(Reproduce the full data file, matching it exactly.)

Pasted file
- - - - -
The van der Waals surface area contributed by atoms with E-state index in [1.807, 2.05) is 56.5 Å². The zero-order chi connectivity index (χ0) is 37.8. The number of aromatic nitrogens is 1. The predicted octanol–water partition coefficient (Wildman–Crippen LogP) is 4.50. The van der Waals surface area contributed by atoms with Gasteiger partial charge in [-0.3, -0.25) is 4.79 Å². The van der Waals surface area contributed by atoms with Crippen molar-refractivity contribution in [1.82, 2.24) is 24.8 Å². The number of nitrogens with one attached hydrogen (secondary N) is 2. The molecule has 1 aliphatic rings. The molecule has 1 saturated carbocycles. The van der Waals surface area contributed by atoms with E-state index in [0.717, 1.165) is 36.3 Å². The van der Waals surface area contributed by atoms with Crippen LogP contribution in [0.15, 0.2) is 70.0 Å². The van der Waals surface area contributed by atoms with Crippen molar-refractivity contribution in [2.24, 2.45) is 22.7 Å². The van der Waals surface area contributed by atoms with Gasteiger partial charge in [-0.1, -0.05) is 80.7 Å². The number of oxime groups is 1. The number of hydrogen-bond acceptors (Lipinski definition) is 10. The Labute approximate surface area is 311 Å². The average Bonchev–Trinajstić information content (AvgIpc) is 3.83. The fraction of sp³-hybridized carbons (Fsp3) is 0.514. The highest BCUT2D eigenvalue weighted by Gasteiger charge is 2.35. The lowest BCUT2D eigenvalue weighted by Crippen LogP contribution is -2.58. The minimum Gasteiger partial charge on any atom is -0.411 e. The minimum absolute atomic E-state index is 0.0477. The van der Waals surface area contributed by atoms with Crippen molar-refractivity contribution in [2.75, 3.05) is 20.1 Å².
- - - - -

The van der Waals surface area contributed by atoms with E-state index in [1.807, 2.05) is 56.5 Å². The zero-order chi connectivity index (χ0) is 37.8. The number of aromatic nitrogens is 1. The predicted octanol–water partition coefficient (Wildman–Crippen LogP) is 4.50. The van der Waals surface area contributed by atoms with Gasteiger partial charge in [-0.3, -0.25) is 4.79 Å². The van der Waals surface area contributed by atoms with Crippen molar-refractivity contribution in [1.82, 2.24) is 24.8 Å². The number of nitrogens with one attached hydrogen (secondary N) is 2. The molecule has 1 aliphatic rings. The molecule has 1 saturated carbocycles. The van der Waals surface area contributed by atoms with E-state index in [0.717, 1.165) is 36.3 Å². The van der Waals surface area contributed by atoms with Crippen LogP contribution in [0.15, 0.2) is 70.0 Å². The van der Waals surface area contributed by atoms with Crippen molar-refractivity contribution in [2.24, 2.45) is 22.7 Å². The van der Waals surface area contributed by atoms with Gasteiger partial charge in [-0.1, -0.05) is 80.7 Å². The number of oxime groups is 1. The number of hydrogen-bond acceptors (Lipinski definition) is 10. The Labute approximate surface area is 311 Å². The average Bonchev–Trinajstić information content (AvgIpc) is 3.83. The fraction of sp³-hybridized carbons (Fsp3) is 0.514. The highest BCUT2D eigenvalue weighted by Gasteiger charge is 2.35. The lowest BCUT2D eigenvalue weighted by Crippen LogP contribution is -2.58. The minimum Gasteiger partial charge on any atom is -0.411 e. The minimum absolute atomic E-state index is 0.0477. The van der Waals surface area contributed by atoms with Crippen molar-refractivity contribution in [2.75, 3.05) is 20.1 Å².